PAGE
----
9. 9. Section 20 (1) (d) of PWDV Act, 2005 specifies that upon appropriate proof, the court may order the respondent to pay maintenance to the aggrieved person and to her children and further permits the Court to pass an order of maintenance under the PWDVA in addition to maintenance already granted under section 125 Cr.P.C.
  10. In State of Maharashtra vs. Sujay Mangesh Poyarekar (2008) 9 SCC 475 it was held that powers of the revisional courts are very limited and the revisional court should not interfere unless there is a jurisdictional error or an error of law is noticed.
  11. 11. The learned ASJ in the impugned order has rightly observed that the question whether the petitioner-wife was forced to resign or had resigned herself is a question to be considered during trial and also the question whether the reasons given by her for resigning from her job were satisfactory or not.
  12. 12. It is worth mentioning here that the child for which maintenance of Rs.10,000/- per month from the date of filing of the petition has been ordered by Learned Addl. Sessions Judge is just and fair and sufficient to meet the requirements of a child which is aged about 3 ½ years.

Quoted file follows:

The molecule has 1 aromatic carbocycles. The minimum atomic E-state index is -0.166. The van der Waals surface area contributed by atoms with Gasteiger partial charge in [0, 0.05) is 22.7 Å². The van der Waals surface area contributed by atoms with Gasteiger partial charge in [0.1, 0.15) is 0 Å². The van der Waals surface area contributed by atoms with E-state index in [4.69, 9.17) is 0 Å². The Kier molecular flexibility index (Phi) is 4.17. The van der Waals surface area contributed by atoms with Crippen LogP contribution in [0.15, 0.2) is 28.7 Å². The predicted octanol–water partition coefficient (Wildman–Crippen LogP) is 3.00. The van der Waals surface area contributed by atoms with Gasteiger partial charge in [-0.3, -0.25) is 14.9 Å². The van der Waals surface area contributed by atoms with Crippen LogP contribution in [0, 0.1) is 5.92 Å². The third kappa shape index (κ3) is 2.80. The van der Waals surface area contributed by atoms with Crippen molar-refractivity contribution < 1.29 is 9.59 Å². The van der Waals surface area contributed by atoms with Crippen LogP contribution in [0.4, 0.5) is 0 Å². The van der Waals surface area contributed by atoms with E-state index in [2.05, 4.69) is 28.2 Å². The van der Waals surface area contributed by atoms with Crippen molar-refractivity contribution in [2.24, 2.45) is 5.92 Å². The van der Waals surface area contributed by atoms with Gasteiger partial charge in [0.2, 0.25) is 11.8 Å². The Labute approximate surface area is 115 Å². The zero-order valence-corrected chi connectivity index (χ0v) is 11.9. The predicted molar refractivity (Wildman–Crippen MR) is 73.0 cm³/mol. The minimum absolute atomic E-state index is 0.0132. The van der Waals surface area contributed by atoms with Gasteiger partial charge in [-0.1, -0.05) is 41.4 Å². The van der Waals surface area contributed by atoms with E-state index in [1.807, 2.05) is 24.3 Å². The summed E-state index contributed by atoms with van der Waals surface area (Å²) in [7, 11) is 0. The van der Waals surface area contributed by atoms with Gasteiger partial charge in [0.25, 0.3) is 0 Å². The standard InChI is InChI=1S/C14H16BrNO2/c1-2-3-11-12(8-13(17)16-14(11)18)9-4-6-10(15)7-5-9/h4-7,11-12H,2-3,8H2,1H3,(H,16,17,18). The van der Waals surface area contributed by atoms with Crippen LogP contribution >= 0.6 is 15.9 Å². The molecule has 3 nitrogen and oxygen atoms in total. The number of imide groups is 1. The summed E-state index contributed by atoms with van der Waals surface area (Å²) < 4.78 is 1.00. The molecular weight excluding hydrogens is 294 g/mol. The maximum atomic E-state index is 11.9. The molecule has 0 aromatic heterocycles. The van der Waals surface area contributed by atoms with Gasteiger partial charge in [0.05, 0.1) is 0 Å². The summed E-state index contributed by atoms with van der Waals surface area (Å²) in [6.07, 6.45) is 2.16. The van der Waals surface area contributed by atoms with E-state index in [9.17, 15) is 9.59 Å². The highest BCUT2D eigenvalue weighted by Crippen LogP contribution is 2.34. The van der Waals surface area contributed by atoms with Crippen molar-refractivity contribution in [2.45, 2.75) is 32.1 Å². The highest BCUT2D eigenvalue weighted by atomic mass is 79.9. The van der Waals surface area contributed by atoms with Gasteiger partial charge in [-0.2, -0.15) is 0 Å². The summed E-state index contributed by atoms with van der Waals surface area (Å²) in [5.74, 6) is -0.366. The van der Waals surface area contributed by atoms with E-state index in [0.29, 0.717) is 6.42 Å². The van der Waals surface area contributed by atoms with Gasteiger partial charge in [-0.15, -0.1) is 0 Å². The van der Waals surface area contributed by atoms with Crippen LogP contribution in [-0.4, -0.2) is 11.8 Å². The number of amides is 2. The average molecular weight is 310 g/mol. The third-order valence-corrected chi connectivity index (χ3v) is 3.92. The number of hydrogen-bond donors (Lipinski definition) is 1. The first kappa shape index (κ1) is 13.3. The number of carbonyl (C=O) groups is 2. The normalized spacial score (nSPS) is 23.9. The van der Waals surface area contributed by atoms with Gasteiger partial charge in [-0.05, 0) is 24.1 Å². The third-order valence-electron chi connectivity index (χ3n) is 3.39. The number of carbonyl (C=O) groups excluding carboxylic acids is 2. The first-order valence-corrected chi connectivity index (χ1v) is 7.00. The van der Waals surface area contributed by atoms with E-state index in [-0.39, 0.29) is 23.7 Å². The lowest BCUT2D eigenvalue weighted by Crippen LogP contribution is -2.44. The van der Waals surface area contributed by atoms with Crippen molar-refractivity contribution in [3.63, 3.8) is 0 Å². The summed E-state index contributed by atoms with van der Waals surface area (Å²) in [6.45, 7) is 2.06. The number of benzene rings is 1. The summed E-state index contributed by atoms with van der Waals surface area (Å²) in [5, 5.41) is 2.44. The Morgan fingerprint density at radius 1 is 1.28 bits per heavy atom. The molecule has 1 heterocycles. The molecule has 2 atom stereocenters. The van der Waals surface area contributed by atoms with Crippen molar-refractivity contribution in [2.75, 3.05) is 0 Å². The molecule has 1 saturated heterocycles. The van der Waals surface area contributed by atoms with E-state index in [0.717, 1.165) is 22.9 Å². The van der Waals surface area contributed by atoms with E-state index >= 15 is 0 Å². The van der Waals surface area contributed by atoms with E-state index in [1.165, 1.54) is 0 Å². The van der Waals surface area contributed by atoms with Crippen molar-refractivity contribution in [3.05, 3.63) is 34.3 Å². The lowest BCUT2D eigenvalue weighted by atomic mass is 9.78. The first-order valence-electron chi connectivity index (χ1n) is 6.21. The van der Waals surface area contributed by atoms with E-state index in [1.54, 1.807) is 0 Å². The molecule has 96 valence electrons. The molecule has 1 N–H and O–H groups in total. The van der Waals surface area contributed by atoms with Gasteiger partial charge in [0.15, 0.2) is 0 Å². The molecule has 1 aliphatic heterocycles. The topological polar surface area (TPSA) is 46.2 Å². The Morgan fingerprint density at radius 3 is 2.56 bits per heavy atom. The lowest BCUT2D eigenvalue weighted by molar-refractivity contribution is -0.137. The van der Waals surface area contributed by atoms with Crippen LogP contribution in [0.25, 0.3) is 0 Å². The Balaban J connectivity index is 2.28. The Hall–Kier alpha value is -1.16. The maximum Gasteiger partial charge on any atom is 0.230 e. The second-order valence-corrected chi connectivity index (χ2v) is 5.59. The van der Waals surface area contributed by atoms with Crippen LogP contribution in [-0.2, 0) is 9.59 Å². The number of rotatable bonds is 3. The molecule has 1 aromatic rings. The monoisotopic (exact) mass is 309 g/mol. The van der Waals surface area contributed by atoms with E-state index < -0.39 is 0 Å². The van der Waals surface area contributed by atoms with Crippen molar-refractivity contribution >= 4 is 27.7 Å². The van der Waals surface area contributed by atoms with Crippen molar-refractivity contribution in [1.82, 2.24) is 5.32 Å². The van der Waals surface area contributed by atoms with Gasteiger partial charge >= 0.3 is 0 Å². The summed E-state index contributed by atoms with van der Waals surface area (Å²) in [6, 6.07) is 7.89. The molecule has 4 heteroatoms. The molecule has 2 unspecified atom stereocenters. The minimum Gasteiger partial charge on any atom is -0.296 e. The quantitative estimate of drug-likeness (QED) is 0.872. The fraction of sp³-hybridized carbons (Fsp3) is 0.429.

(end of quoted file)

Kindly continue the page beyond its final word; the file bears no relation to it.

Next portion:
13. 13. There is no jurisdictional error or error in law in the impugned order. The petition being devoid of merit is hereby dismissed with no order as to costs.

(PRATIBHA RANI) JUDGE

MAY 14, 2012

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#Family court #NOT #empowered to grant #maintenance unless sought

#Family court #NOT #empowered to grant #maintenance unless sought.

 

From the careful reading of the above said provisions, it is apparent that the court would not be empowered to grant the relief unless sought. In the present case, it appears that at the time of delivering judgment, the court suo motu considered the application under section 26 of the Domestic Violence Act thereby clearly denying an opportunity to non applicant to meet with the same. It was obligatory on the part of the Family Court to hear the non-applicant before awarding maintenance under Section 26 of the Domestic Violence Act. Since the Family Court failed for the same and since the applicant/present non-applicant failed to establish that she entered into domestic relationship or she was legally married to non-applicant, she was not entitled to relief of maintenance either under Section 125 of the Code of Criminal Procedure or under the provisions of the Domestic Violence Act.

 

 

IN THE HIGH COURT OF JUDICATURE AT BOMBAY NAGPUR

BENCH : NAGPUR

CRIMINAL APPLICATION [APL] NO.664 OF 2011

Gautam s/o Jairam Gavai,

V

Sau. Ragini alleged w/o Gautam,Gavai,

CORAM : KUM. INDIRA JAIN, J.

DATED : JANUARY 20, 2017.

1] By these applications under Section 482 of the Code of Criminal Procedure, applicant has assailed the judgment and order of the Family Court, Akola in Petition No.E-82/2010 passed on 21.10.2011, order dated31.12.2014 passed by the Judicial Magistrate, First Class,Akola in Miscellaneous Criminal Case No.949/2010 and order dated 18.3.2015 passed by the Adhoc Additional Sessions Judge, Akola in Criminal Appeal No.11/2015.